Who Was Raja Ram Mohan Roy? All You Need To Know About ‘Father Of The Bengal Renaissance’

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Raja Ram Mohan Roy, known as the ‘Father of the Bengal Renaissance,’ is infamous for his tireless efforts to end child marriage and sati in India.

On May 22, the world celebrated the 249th birth anniversary of Raja Ram Mohan Roy, known as “The Father of Bengal Renaissance,” the founder of the “Brahmo Samaj” and a fierce opponent against Indian society’s social ills. India is commemorating the life of this great social reformer and educator, who was a catalyst for modern education during the British colonial period.

Ram Mohan was made Raja by Akbar II, who ruled the Mughal Empire from 1556 until 1605. He wasn’t simply a great social Reformer and educator, but he also had an influence on religion, politics, and public administration. All you need to know about, Who Was Raja Ram Mohan Roy? All You Need To Know About ‘Father Of The Bengal Renaissance’.

Who was Raja Ram Mohan Roy

Ram Mohan Roy was born on May 22, 1772, in the Radhanagar region of Hooghly, West Bengal, to a Hindu Brahmin family. Ramkanto Roy, his father (who was also fluent in Arabic, Latin and Greek), was a Sanskrit, Persian, and English scholar. Shivaites were Tarinidevi’s parents.

Roy was educated in the “Pathshala,” his village’s school, where he studied Bengali. It is generally believed that he traveled throughout Asia and learned Persian, Arabic, and English as well as Sanskit, Bengali, and Hindi. During his education, Roy was influenced by western culture and the educational system.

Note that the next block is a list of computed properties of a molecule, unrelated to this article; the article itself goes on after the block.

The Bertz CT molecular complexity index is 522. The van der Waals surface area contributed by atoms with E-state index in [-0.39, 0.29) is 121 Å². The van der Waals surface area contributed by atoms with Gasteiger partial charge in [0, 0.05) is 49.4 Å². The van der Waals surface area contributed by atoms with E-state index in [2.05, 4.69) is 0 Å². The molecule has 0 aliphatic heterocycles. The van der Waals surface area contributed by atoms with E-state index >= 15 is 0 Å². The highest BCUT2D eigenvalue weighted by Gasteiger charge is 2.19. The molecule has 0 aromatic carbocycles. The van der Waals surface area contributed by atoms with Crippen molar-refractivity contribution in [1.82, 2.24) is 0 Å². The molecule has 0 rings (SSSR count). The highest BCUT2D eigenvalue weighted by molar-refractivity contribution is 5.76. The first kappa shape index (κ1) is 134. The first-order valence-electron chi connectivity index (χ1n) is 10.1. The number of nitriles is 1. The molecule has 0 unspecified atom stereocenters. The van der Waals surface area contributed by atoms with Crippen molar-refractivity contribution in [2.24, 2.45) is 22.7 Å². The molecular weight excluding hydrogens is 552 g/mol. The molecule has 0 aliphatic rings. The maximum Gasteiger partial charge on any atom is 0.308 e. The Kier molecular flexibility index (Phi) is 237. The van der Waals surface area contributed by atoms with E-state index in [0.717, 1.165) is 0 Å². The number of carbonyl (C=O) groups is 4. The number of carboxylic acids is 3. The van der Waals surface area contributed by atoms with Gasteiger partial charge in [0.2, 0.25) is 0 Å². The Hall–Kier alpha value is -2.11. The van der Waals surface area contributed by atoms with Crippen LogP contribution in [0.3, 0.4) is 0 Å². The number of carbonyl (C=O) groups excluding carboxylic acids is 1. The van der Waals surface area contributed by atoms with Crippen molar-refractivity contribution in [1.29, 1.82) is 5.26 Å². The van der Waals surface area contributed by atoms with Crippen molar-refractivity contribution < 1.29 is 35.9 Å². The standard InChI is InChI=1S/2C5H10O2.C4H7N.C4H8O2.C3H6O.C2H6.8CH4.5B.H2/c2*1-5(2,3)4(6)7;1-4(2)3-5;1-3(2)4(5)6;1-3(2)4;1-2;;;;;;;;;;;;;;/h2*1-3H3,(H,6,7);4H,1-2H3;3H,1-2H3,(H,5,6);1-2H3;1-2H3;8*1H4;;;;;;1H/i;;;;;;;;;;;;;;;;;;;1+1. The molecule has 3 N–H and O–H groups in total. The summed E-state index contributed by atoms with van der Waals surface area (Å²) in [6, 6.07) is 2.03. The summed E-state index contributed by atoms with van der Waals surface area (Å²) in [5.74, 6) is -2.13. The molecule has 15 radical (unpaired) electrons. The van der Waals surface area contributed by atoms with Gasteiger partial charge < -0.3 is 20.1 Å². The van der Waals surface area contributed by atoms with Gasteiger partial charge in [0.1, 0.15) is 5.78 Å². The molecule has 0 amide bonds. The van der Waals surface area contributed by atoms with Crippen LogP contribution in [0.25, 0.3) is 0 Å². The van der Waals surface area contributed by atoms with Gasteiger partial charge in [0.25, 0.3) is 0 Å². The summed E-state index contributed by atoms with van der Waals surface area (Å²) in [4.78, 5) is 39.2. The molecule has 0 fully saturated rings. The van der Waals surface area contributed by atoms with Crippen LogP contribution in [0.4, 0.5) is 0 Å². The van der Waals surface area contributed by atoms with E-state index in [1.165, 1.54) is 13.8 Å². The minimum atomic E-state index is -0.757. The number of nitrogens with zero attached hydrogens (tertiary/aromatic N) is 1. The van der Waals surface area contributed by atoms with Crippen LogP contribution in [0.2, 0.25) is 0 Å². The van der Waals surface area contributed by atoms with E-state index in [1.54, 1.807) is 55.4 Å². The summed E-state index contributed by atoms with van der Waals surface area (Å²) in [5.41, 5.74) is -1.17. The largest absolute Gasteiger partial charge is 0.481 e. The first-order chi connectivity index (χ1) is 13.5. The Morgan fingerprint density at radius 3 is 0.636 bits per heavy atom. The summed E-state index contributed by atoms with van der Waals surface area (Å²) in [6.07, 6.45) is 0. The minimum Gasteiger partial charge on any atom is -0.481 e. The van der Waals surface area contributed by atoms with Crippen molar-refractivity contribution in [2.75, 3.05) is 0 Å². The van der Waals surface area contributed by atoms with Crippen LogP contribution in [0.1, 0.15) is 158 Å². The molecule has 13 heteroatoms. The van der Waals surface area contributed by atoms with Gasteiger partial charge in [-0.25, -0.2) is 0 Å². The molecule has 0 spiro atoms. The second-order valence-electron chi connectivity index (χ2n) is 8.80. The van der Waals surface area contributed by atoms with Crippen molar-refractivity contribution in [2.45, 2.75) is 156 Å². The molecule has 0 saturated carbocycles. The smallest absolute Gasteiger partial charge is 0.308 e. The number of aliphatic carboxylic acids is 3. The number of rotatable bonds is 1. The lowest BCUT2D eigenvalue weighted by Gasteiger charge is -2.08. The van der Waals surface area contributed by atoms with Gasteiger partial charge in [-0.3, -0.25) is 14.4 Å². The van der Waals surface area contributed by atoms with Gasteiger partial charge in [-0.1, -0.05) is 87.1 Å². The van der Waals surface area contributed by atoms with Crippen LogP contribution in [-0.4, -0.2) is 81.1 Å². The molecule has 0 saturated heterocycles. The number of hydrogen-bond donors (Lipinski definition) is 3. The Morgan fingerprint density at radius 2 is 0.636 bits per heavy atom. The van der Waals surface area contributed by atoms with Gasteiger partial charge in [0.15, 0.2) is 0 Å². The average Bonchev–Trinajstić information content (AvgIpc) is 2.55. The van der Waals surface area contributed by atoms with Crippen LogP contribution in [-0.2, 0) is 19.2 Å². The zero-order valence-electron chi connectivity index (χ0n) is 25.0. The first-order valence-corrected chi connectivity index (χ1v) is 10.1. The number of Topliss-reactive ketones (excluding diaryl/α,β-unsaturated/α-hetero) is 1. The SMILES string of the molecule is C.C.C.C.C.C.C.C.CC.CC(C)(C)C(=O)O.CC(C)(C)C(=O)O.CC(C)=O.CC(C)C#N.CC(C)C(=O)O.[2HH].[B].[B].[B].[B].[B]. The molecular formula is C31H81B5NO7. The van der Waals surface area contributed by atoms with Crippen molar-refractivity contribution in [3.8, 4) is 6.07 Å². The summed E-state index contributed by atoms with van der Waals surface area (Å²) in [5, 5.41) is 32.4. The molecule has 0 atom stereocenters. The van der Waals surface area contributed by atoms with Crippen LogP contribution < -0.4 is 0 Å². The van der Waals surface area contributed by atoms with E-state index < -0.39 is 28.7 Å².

‘Father of the Bengal Renaissance’

Roy began the Atmiya Sabha (Friendship Association) to translate and discuss the Upanishads. Debendranath Tagore and other members of the “Brahmo Samaj” were formed in 1828 to reform Hinduism as a result of theological disputes among association members. As a youngster, Roy was opposed to idol worship, superstition, blind faith, and black magic.

After successfully defeating the Sati custom in India, Roy went to England as a Mughal ambassador to fight for keeping the prohibition on Sati pratha in place. After battling against the Sati procedure, Roy turned his attention to underage marriages, purdah practices, dowry regulations, and polygamy. Inter-caste weddings, women’s education, and widow remarriage were all issues that he supported.

He started India’s first English-language school in 1816. He also established the country’s first Bengali newspaper, which was also the first in India. In 1822, Roy launched Sambad Koumudi and published Mirat-ul-Akbar, a Persian journal that assisted people in forming judgments on issues affecting their daily lives under British rule.

Raja Ram Mohan Roy Death

Raja Ram Mohan Roy died of meningitis on September 27, 1833, while on a trip to Britain. He was interred in Stapleton Groves near Bristol. In 1843, he was re-interred in Arnos Vale Cemetery, where his mausoleum still stands. The British government recently renamed a street in Bristol “Raja Rammohan Way” in his honour.

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